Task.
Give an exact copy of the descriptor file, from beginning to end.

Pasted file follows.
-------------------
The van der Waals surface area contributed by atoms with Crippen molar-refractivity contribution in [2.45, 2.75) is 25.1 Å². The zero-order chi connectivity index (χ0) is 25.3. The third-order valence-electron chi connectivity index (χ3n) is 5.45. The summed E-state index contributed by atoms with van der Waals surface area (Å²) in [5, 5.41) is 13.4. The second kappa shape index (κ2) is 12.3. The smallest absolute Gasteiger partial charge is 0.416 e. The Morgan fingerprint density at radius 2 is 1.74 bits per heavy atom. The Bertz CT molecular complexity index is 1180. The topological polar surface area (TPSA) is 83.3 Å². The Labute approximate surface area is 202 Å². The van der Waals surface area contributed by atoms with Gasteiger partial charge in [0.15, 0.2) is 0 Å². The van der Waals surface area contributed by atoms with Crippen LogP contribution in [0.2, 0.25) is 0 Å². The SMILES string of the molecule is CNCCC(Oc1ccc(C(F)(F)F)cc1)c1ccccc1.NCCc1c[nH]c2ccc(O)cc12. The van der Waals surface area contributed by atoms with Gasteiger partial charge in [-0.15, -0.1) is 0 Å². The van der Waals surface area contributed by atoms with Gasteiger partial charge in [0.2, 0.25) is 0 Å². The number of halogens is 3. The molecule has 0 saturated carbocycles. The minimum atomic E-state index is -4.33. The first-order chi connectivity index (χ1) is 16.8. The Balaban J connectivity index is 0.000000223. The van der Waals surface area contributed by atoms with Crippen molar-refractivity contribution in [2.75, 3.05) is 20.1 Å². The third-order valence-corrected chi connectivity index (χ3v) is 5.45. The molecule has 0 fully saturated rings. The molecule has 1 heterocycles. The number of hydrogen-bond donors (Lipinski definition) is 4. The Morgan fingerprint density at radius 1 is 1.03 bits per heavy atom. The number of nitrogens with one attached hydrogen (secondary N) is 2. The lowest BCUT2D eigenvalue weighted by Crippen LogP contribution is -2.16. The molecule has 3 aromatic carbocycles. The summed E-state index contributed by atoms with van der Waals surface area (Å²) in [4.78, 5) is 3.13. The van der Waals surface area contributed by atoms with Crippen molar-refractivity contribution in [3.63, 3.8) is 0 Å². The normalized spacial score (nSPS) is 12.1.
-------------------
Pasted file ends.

The van der Waals surface area contributed by atoms with Crippen molar-refractivity contribution in [2.45, 2.75) is 25.1 Å². The zero-order chi connectivity index (χ0) is 25.3. The third-order valence-electron chi connectivity index (χ3n) is 5.45. The summed E-state index contributed by atoms with van der Waals surface area (Å²) in [5, 5.41) is 13.4. The second kappa shape index (κ2) is 12.3. The smallest absolute Gasteiger partial charge is 0.416 e. The Morgan fingerprint density at radius 2 is 1.74 bits per heavy atom. The Bertz CT molecular complexity index is 1180. The topological polar surface area (TPSA) is 83.3 Å². The Labute approximate surface area is 202 Å². The van der Waals surface area contributed by atoms with Gasteiger partial charge in [0.15, 0.2) is 0 Å². The van der Waals surface area contributed by atoms with Crippen LogP contribution in [0.2, 0.25) is 0 Å². The SMILES string of the molecule is CNCCC(Oc1ccc(C(F)(F)F)cc1)c1ccccc1.NCCc1c[nH]c2ccc(O)cc12. The van der Waals surface area contributed by atoms with Gasteiger partial charge in [-0.15, -0.1) is 0 Å². The van der Waals surface area contributed by atoms with Gasteiger partial charge in [0.2, 0.25) is 0 Å². The number of halogens is 3. The molecule has 0 saturated carbocycles. The minimum atomic E-state index is -4.33. The first-order chi connectivity index (χ1) is 16.8. The Balaban J connectivity index is 0.000000223. The van der Waals surface area contributed by atoms with Crippen molar-refractivity contribution in [2.75, 3.05) is 20.1 Å². The third-order valence-corrected chi connectivity index (χ3v) is 5.45. The molecule has 0 fully saturated rings. The molecule has 1 heterocycles. The number of hydrogen-bond donors (Lipinski definition) is 4. The Morgan fingerprint density at radius 1 is 1.03 bits per heavy atom. The number of nitrogens with one attached hydrogen (secondary N) is 2. The lowest BCUT2D eigenvalue weighted by Crippen LogP contribution is -2.16. The molecule has 3 aromatic carbocycles. The summed E-state index contributed by atoms with van der Waals surface area (Å²) in [4.78, 5) is 3.13. The van der Waals surface area contributed by atoms with Crippen molar-refractivity contribution in [3.63, 3.8) is 0 Å². The normalized spacial score (nSPS) is 12.1.